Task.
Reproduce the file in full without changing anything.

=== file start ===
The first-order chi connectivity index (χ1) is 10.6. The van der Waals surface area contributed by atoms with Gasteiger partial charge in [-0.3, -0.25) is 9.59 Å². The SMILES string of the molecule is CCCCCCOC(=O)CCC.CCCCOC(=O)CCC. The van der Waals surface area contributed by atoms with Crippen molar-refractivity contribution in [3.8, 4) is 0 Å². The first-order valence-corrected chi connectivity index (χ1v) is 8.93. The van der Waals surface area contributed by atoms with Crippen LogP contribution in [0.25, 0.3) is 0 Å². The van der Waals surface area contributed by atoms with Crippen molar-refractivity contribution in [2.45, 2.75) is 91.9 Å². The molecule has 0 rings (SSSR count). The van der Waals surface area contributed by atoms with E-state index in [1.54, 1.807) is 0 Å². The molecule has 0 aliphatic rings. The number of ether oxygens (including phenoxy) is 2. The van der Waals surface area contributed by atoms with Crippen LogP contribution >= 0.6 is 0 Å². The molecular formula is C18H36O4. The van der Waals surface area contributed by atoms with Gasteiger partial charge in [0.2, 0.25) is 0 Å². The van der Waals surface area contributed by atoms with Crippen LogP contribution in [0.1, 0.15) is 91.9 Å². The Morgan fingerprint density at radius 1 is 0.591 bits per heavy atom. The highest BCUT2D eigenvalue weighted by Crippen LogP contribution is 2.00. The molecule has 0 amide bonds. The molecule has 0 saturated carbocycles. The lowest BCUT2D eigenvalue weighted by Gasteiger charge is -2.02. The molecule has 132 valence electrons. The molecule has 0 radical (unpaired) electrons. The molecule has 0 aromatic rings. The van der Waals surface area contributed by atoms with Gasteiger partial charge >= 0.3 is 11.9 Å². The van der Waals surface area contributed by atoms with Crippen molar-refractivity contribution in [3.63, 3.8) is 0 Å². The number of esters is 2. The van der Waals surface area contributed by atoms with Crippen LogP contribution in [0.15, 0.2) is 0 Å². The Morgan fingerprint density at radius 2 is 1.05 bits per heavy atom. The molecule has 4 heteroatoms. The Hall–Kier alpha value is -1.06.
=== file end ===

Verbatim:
The first-order chi connectivity index (χ1) is 10.6. The van der Waals surface area contributed by atoms with Gasteiger partial charge in [-0.3, -0.25) is 9.59 Å². The SMILES string of the molecule is CCCCCCOC(=O)CCC.CCCCOC(=O)CCC. The van der Waals surface area contributed by atoms with Crippen molar-refractivity contribution in [3.8, 4) is 0 Å². The first-order valence-corrected chi connectivity index (χ1v) is 8.93. The van der Waals surface area contributed by atoms with Crippen LogP contribution in [0.25, 0.3) is 0 Å². The van der Waals surface area contributed by atoms with Crippen molar-refractivity contribution in [2.45, 2.75) is 91.9 Å². The molecule has 0 rings (SSSR count). The van der Waals surface area contributed by atoms with E-state index in [1.54, 1.807) is 0 Å². The molecule has 0 aliphatic rings. The number of ether oxygens (including phenoxy) is 2. The van der Waals surface area contributed by atoms with Crippen LogP contribution >= 0.6 is 0 Å². The molecular formula is C18H36O4. The van der Waals surface area contributed by atoms with Gasteiger partial charge in [0.2, 0.25) is 0 Å². The van der Waals surface area contributed by atoms with Crippen LogP contribution in [0.1, 0.15) is 91.9 Å². The Morgan fingerprint density at radius 1 is 0.591 bits per heavy atom. The highest BCUT2D eigenvalue weighted by Crippen LogP contribution is 2.00. The molecule has 0 amide bonds. The molecule has 0 saturated carbocycles. The lowest BCUT2D eigenvalue weighted by Gasteiger charge is -2.02. The molecule has 132 valence electrons. The molecule has 0 radical (unpaired) electrons. The molecule has 0 aromatic rings. The van der Waals surface area contributed by atoms with Gasteiger partial charge >= 0.3 is 11.9 Å². The van der Waals surface area contributed by atoms with Crippen molar-refractivity contribution in [3.63, 3.8) is 0 Å². The number of esters is 2. The van der Waals surface area contributed by atoms with Crippen LogP contribution in [0.15, 0.2) is 0 Å². The Morgan fingerprint density at radius 2 is 1.05 bits per heavy atom. The molecule has 4 heteroatoms. The Hall–Kier alpha value is -1.06.